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Detection of key sectors in any economy whether national and regional level, is a key issue to which policymakers have to face when they need to take decisions to promote economic growth and regional development. Their identification, therefore, becomes a key objective, both to support the growth of macroeconomic variables such as GDP (gross domestic product) or GVA (gross value added), and increasing the number of jobs or if any regionalised to envision the impact of public spending. The evolution of the different branches of activity can be taking along time, i.e. longer productive sectors boost the economy or otherwise, sectors that energize and drive the rest of the economy must be taken into account and be clearly identified. To do this, the multisectoral models, whether Input-output Tables (IOT) or Social Accounting Matrices (SAM) (or even exercises more complex as those corresponding to the computable General equilibrium models), they can give concrete answers to policymakers on the effects of betting on an economic policy or another. we can identify the multiplier effects generated-or lost-and the number of jobs created, or destroyed. As we know, social accounting matrix, whose construction is built around an input-output table has a fixed period. For practical purposes it is usual to assume that such matrices have approximately valid for five years as the undoubted structural changes that will occur in the reality of that time interval are not strong enough to change them substantively. Thus, thanks to these models, questions of this type can be made in any of the local, regional, national and/or multinational by different governments and supranational institutions levels and responses can be found in large cases, thanks to these characteristics models. This work is divided into six sections where different detection methods are reviewed key sectors, from classic-section Rasmussen 3, the method of hypothetical extraction-section 4, through the Multiplier Product Matrix-section 5 - and computable general equilibrium models (cGe) -section 6-. In section 2 the approximation of these methodologies is justified using SAMs and we obtain some conclusions and possible future research in section 7. For the objective, we will review traditional methods of input-output analysis, but applied to social accounting matrices. These matrices are databases in which information is collected for a given period and for a breakdown of agents and sectors, bilateral economic transactions measured by income flows. The SAM includes economic information, such about producers, consumers, government and the foreign sector agents; also incorporate information on the use of production factors, labor and capital. Therefore, the novelty of this work is to extend the application of emerging within the input-output analysis to the field of social accounting matrices methodologies, and also see how they can be used to identify the key sectors of an economy using this alternative conceptualization. Input-output tables have partial information of economic flows and SAM allows to complement these interrelationships and to capture interindustrial and institutional agents interrelations. limitation of the input-output methodology has been sufficiently argued in the literature, making it unnecessary to dwell on this aspect. SAM, departing from the IoT and supplemented by information from the household survey or national (or regional) accounts, allows further broken down into the results. In any case, despite the obvious advantage of closing SAM circular flow of income and therefore incorporate the interrelationship between the primary inputs and final demand, both databases have the limitations of any database developed from primary data in some cases secondarily information, trying to capture the still photograph of an economy, as a whole, with the problems of different data sources temporize, given the high demand for them necessary for processing. More explicitly, we can say that, based on leontief technology, we work with a more sophisticated matrix can close circular flow of income, as mentioned above. we also have the additional advantage that both basic macroeconomic identities, to respect the underlying equilibrium conditions which are reflected endogenously when a general equilibrium model is implemented microeconomic met. In short, the SAMs are quintessential databases usually used in the construction of general equilibrium models applied. These models show the nature of economic relationships, satisfy the optimality conditions on the behavior of agents, the technological feasibility respect and comply with the restrictions in terms of use of productive resources. Doing a brief tour of the sections that follow, first we have a section where detection methodology in key sectors will be developed by Rasmussen (1956) and Augustinovics (1970). we follow with the explanation of the analysis with sectors extraction methodology from dietzenbacher et al. (1993). we will complete the above methods with the multiplier product matrix (MPM) following Sonis et al. (1997) and introducing the so-called structural path analysis landscape, or "three-dimensional landscape" so we will discuss the main approaches to structural analysis. To conclude this review, we will include the cGe modeling and the future possibilities of this complementary approach. This paper discusses about determination of key sectors of an economy. we have a clear that a well defined key sector structure represents an important concept to analyze problems effectively allocating resources or regional planning progress. we want to emphasize the desirability of extending the analysis beyond the foundations of input-output data advocating the use of models of greater endogeneity either SAM and cGe. Information from these types of models can give enough information to design economic policies to promote economic activity focused in certain activities in order to achieve an integrated regional development and increased effectiveness of efforts regional policy. In addition to its statistical content, being square matrices that allow close circular flow of income, social accounting matrices are a modeling tool for the evaluation of interventions taking place in the economy, since economic policy national or regional. The level of disaggregation of the matrix with which we work will depend on the aspect that our research is focused (distribution of family income, changes in the tax system or public sector transfers, savings, foreign sector, etc.). The approach to identify key sectors have been made through four different methodologies: key sector approach from Rasmussen (1956) and/or Augustinovics (1970); followed by hypothetical extraction methodology dietzenbacher et al. (1993); multiplier product matrix by MPM - Sonis et al. (1997) - for a path analysis or dimensional landscape; and finally by computable general equilibrium models and cardenete et al. (2013). We have shown how some traditional techniques of input-output methodology can be improved using a wider and higher socioeconomic detail database, such as SAM, and help to better understand the relationships between agents, products, consumers, government and rest of the world. we can also extract work how more traditional methods (i.e. Rasmussen), with all the limitations that have for their simplicity, lead to results very similar to other more sophisticated techniques (i.e. hypothetical extraction). Thus, we can conclude that no one method is better than another, but are complementary in understanding economic path. Finally, the idea of combine sites of industrial concentration with a development strategy exploiting endogenous characterization of each region and its own internal dynamism, makes it convenient to study those sectors capable of generating growth and deliver value added in both a national economy and/or regionally. Economic analysis provides therefore several options to try to resolve an issue that is very important as the promotion of economic growth. The efficient and effective use of scarce public resources requires suitable policies based on rigorous analysis and contrasted conceptually and empirically. This is a distinct advantage of cross-sectional models that we have presented in this paper and constitute a part of fundamental analysis in the tools of the applied economist.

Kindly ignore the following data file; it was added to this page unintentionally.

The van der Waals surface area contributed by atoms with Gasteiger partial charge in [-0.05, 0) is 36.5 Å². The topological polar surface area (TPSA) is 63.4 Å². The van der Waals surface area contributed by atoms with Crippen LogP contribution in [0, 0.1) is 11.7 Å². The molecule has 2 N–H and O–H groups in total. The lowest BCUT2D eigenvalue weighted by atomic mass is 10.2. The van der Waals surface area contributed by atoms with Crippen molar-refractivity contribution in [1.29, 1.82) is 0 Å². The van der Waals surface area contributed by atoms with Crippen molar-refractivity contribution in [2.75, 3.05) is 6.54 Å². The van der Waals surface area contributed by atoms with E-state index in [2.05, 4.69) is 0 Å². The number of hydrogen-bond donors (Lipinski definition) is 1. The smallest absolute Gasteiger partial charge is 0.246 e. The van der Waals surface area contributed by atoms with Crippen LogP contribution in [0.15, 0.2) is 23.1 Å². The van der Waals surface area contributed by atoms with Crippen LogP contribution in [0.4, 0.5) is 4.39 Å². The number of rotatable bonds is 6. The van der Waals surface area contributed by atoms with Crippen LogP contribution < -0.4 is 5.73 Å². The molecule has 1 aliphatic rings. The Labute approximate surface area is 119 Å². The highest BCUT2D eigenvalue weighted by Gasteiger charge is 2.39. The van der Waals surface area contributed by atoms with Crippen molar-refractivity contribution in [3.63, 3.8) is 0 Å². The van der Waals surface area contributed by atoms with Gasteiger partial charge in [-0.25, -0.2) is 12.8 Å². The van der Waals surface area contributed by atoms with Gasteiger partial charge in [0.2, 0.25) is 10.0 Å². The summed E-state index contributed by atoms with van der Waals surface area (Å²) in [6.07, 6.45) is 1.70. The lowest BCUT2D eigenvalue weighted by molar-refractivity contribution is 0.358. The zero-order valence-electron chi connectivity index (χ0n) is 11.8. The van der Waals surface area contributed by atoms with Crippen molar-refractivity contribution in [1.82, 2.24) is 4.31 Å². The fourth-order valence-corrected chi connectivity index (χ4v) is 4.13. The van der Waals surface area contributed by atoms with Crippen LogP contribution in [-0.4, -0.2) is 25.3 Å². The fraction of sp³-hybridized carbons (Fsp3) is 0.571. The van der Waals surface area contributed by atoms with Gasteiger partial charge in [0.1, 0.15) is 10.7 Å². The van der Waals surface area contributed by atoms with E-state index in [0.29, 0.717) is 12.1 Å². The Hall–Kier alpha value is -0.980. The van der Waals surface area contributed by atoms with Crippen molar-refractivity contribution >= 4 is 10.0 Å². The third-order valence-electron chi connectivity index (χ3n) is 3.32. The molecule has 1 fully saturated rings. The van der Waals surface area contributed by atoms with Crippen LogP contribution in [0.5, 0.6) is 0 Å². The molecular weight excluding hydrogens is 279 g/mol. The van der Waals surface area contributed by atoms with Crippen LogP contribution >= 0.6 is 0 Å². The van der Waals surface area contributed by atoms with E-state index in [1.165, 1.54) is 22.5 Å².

Original languageEnglish
Pages (from-to)131-146
JournalRevista de Estudios Regionales
Issue number100
Publication statusPublished - 1 Jan 2014


  • Applied general equilibrium models
  • Input-output tables
  • Keysectors
  • Social accounting matrices